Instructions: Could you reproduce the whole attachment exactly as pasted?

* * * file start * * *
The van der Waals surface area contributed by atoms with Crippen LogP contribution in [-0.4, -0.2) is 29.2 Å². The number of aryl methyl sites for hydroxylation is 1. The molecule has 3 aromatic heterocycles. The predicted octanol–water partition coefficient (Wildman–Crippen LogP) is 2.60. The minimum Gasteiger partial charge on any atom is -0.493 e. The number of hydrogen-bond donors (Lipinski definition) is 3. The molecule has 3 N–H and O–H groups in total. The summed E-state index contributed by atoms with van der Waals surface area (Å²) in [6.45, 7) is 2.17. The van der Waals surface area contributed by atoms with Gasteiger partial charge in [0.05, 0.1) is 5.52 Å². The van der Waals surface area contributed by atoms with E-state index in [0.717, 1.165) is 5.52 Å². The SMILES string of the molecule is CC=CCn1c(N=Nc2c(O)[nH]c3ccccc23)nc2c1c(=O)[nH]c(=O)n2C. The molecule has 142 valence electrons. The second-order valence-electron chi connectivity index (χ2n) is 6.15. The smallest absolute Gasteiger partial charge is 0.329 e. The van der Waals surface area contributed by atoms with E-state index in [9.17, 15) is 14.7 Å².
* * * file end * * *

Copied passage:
The van der Waals surface area contributed by atoms with Crippen LogP contribution in [-0.4, -0.2) is 29.2 Å². The number of aryl methyl sites for hydroxylation is 1. The molecule has 3 aromatic heterocycles. The predicted octanol–water partition coefficient (Wildman–Crippen LogP) is 2.60. The minimum Gasteiger partial charge on any atom is -0.493 e. The number of hydrogen-bond donors (Lipinski definition) is 3. The molecule has 3 N–H and O–H groups in total. The summed E-state index contributed by atoms with van der Waals surface area (Å²) in [6.45, 7) is 2.17. The van der Waals surface area contributed by atoms with Gasteiger partial charge in [0.05, 0.1) is 5.52 Å². The van der Waals surface area contributed by atoms with E-state index in [0.717, 1.165) is 5.52 Å². The SMILES string of the molecule is CC=CCn1c(N=Nc2c(O)[nH]c3ccccc23)nc2c1c(=O)[nH]c(=O)n2C. The molecule has 142 valence electrons. The second-order valence-electron chi connectivity index (χ2n) is 6.15. The smallest absolute Gasteiger partial charge is 0.329 e. The van der Waals surface area contributed by atoms with E-state index in [9.17, 15) is 14.7 Å².